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Apple's desensitisation of the human race to fundamental security practices

My son turned 7 earlier this month. I've been getting him into coding and teaching him the fundamentals of using a PC which I reckon is a pretty essential life skill these days. Part of that is helping him to understand the principle of secrets, namely that he should protect the PIN he's using to sign in to his Windows 10 machine. He's good at it too, being sure to shield the little laptop from view whenever he uses it with others around. But based on my experience today, if he was to walk into an Apple store today with a faulty iPhone, he'd be taught a very different lesson:

The link in that tweet explains precisely the reason why we all know that handing over your unlocked phone is a bad idea. This is how it played out in the store:

Me: The speaker in the phone has got a really nasty crackle when holding it to your ear on a call.

Genius (and I'll be using that term sarcastically from here on in): Oh yes, I can hear that, it definitely has an issue, let me run some diagnostics.

[He fires up the local diagnostics on the device in front of me after I'd unlocked it with Touch ID]

Genius: Ok, let me take that out back and check it out for you.

Me: Sure, just let me lock it first.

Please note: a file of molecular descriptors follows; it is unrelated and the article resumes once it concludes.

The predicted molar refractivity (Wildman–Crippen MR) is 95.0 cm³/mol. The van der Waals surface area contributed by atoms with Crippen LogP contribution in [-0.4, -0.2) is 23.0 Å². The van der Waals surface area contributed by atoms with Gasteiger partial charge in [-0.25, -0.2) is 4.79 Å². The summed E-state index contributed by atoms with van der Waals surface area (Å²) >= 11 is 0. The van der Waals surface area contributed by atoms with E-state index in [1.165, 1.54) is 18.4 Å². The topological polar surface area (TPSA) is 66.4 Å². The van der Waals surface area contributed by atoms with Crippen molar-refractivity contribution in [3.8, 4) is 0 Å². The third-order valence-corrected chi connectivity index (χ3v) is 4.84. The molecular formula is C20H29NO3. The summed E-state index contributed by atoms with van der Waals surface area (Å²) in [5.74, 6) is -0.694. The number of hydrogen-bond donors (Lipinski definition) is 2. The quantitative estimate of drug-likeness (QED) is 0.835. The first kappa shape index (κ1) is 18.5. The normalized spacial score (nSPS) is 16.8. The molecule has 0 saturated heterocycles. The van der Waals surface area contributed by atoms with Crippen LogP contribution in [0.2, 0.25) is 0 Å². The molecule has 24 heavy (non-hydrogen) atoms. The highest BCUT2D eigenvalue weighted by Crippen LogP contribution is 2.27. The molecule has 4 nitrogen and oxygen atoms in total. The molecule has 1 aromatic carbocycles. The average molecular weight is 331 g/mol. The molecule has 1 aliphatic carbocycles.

Genius: Uh, no, we need it unlocked.

Me: It's a hardware fault and no, I can't give it to you unlocked, I'm a security guy and I think about these things.

Genius: Oh you can trust us, we take your security very seriously!

[Right about here I'm trying not to lose it because I know what that statement usually means!

Me: Look, there's no way I'm giving you an unlocked phone while you disappear into a back room, do people seriously do that?!

Genius: Sure, all the time!

Of course I knew the answer to the question before even asking it, but I somehow felt I needed to rub the point in before storming out of the store, dysfunctional iPhone speaker in tow. I could have wiped it there and then, handed it over and later restored from last night's iCloud backup, but I don't like not having a fully working outgoing device before doing a restore to a new one. I also don't like the lag time due to poor Australian internet and whilst I could have driven home and done a local backup to iTunes, there's still the need to reconfigure a bunch of things that don't cleanly restore. tl;dr - I wasn't getting out of this without burning a heap of time one way or the other.

Walking away disgruntled by the whole affair, a number of things started really getting to me. First of all was how broken the ecosystem was when the only way they could support their product was to fundamentally compromise their customer's security. It's certainly not just my experience either:

That last tweet is a perfectly reasonable assumption and some device manufacturers seem to be able to get that spot on: